Why did the British call India the jewel in the crown?

The phrase is attributed to Benjamin Disraeli, the British prime minister from 1874 to 1881. His policies spurred the expansion of the British Empire, in which he called India "the brightest jewel in the crown". In 1876, Queen Victoria was proclaimed Empress of India, and British monarchs retained the title until 1947.

India had valuable resources that Europe wanted to exploit, like mineral ores and textiles. Even more importantly, it was both a huge source of cheap labor and a large market for British goods. As its largest colonial territory, India was the most important of the overseas possessions of the British Empire.

India was the centerpiece, the "Jewel in the Crown" of the empire. Trade with and eventual political dominance over India was what provided Britain with large parts of it's wealth in the 1700-1900's. India provided huge resources and massive markets for British factories and goods. It provided tax income, natural mineral wealth, and a population who were inducted into the British armies and civil services. Indian Clerks and Soldiers worked and fought around the Empire.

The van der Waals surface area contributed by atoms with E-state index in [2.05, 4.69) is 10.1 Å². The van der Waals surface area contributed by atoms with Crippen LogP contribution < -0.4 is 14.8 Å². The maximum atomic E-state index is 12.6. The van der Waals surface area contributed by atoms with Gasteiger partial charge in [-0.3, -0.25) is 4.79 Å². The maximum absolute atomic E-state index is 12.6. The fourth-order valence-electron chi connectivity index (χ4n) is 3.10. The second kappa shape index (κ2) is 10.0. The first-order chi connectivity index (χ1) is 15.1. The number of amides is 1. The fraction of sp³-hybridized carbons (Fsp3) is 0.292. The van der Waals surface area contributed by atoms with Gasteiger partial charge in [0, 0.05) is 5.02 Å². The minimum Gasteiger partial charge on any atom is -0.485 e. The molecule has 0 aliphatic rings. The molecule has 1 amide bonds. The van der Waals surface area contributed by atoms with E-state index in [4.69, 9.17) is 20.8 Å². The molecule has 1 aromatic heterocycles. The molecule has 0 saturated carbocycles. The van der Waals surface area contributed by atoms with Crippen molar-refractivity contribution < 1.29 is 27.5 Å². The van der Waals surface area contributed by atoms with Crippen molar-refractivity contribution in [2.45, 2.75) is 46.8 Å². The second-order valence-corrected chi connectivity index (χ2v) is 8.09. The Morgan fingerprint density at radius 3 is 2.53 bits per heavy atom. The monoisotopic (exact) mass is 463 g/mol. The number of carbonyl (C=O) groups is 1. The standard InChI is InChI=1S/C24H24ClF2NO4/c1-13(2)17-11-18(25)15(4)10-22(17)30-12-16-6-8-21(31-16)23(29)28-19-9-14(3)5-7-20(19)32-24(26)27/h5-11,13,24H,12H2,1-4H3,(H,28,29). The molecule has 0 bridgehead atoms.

Much of the early Empire was built around India, areas conquered or "influenced" in order to provide routes to India, or protection for India. A framework like the metalwork around a diamond in a crown.

The central diamond in the British State Crown is called the "Heart of India" and is one of the largest diamonds in the world, if not the largest.
India was the jewel in the British Empire because at that time India was rich in spices, silk, indigo, gold, cotton and other products. India was both prosperous and rich. Traders who came to India gained riches. At that time pepper which was very famous and valuable in India was known as the black gold in the British empire.